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Care home work of campaigning solicitor put at risk by licensing authority's ruling
The good news for the Labour Party is that they've got themselves a new, combative, economically literate shadow Chancellor, a man who was put on God's good green earth to make George Osborne's life intolerable. "Attack Dog" is a terrible cliché, but it fits Balls's bull mastiff-like demeanour. He will pursue his mission with all the monomaniacal zeal that his mentor, Gordon Brown, brought to the task of harrying the confidence out of successive Tory chancellors in the 1990s.
They had the big stories, but where were the big laughs?
Shadow chancellor Alan Johnson dramatically quit the Labour front bench tonight 'for personal reasons to do with my family'.
Waltzing Peter Mandelson, seen here strutting his stuff at Blackpool's Tower Ballroom, will not be appearing on his beloved Strictly Come Dancing, but controversy still rages as to who snubbed whom: Mandy or the BBC. The former First Secretary suggested stroppily to Total Politics magazine that no invitation to strut his stuff had been forthcoming: "They had their opportunity [to ask me]," he said, "and now they can get lost." Yet the Corporation's head of comms for Entertainment insists that, on the contrary, Mandelson declined an offer to take part – unlike cross-party fox-trotters Ann Widdecombe and Vince Cable, who is due to feature in a Christmas special. Well, it is two years since Mandy first expressed his interest in the show; perhaps the Beeb just played too hard to get.
Oh, all right. I wouldn't have got it either. Sad but true: if you had asked me what the national debt was, I wouldn't have been able to give you a figure. If you asked me the difference between that and the budget deficit, I probably wouldn't get it either. Thank goodness it's not part of my job.
George Osborne received a double helping of good news yesterday: better-than-expected figures on the strength of the recovery and an upgrade from the credit-ratings agency Standard & Poor.
Outlook One small part of the spending review that the shadow Chancellor, Alan Johnson, chose not to address in his response was Mr Osborne's announcement of a £1.5bn compensation settlement for victims of the Equitable Life injustice. No wonder: the Chancellor was quite right to accuse his Labour predecessors in Government of "dithering" in their response to a series of reports from the Parliamentary Ombudsman, calling for redress for those who lost out as a result of the failure to properly regulate Equitable. Moreover, on the face of it, the offer made to Equitable victims looks to be a decent one.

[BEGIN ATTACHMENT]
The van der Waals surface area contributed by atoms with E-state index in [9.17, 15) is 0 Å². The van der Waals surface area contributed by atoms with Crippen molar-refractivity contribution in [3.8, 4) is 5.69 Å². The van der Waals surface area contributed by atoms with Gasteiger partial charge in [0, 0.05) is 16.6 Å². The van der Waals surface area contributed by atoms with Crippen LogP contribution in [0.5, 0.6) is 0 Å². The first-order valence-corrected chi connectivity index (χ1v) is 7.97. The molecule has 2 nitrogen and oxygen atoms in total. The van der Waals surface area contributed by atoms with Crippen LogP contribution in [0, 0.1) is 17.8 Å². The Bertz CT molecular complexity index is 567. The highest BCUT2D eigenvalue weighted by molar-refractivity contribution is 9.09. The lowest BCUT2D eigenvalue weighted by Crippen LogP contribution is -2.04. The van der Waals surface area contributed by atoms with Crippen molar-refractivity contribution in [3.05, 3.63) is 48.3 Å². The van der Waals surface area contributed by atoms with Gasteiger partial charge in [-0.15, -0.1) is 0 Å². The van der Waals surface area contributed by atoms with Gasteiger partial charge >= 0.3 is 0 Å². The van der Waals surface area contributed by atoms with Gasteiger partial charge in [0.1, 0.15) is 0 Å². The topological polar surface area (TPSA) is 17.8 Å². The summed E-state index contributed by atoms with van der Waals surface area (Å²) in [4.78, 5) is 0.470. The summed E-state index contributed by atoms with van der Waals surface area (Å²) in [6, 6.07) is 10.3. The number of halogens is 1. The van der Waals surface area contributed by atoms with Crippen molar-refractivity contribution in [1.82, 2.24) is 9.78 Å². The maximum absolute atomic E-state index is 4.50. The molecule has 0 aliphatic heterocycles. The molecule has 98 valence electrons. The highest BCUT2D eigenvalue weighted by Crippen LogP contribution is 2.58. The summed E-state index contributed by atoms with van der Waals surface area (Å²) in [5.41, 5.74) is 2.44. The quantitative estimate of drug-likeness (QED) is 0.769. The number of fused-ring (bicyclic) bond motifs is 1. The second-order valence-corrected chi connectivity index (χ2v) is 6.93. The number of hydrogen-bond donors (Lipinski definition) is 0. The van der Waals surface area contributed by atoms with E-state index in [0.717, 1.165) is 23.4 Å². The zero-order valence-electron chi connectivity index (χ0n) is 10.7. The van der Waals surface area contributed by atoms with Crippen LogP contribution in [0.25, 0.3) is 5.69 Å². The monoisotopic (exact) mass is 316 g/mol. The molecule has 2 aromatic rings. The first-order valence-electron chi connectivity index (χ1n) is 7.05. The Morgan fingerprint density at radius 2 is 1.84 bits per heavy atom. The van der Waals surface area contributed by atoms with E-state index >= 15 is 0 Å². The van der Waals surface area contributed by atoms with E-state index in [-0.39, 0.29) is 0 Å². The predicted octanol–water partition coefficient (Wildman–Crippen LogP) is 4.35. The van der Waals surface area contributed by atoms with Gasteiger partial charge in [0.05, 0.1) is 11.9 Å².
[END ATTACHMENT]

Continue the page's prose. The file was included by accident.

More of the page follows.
Alan Johnson, the shadow Chancellor, has said that banks should take a more prominent share in plugging Britain's budget deficit, as he attacked the Government for its "perverse" plan to bring public spending under control.
As George Osborne puts the final touches to this Wednesday's Comprehensive Spending Review, Matt Chorley and Brian Brady reveal how much pain the big departments face.
Yet many big departments are still in talks over scale of cuts
The new Labour leader's choice of Alan Johnson as shadow Chancellor is a signal of economic intent, says Andrew Grice
Theresa May, the Home Secretary, has relegated the fight against the ill-treatment of women under Treasury pressure to find big cuts in her £10bn-a-year budget, her predecessor in the role claims today.
A scheme to protect women from domestic abuse by removing violent partners from the family home is being scrapped by the Government as part of its drive to cut public spending.
The Home Secretary yesterday read the last rites for Tony Blair's flagship policy for dealing with noisy neighbours, drunk teenagers, fly-tippers, graffiti artists and vandals.
If politics is showbusiness for ugly people, these beauties feel entitled to go the whole hog when it comes to regressing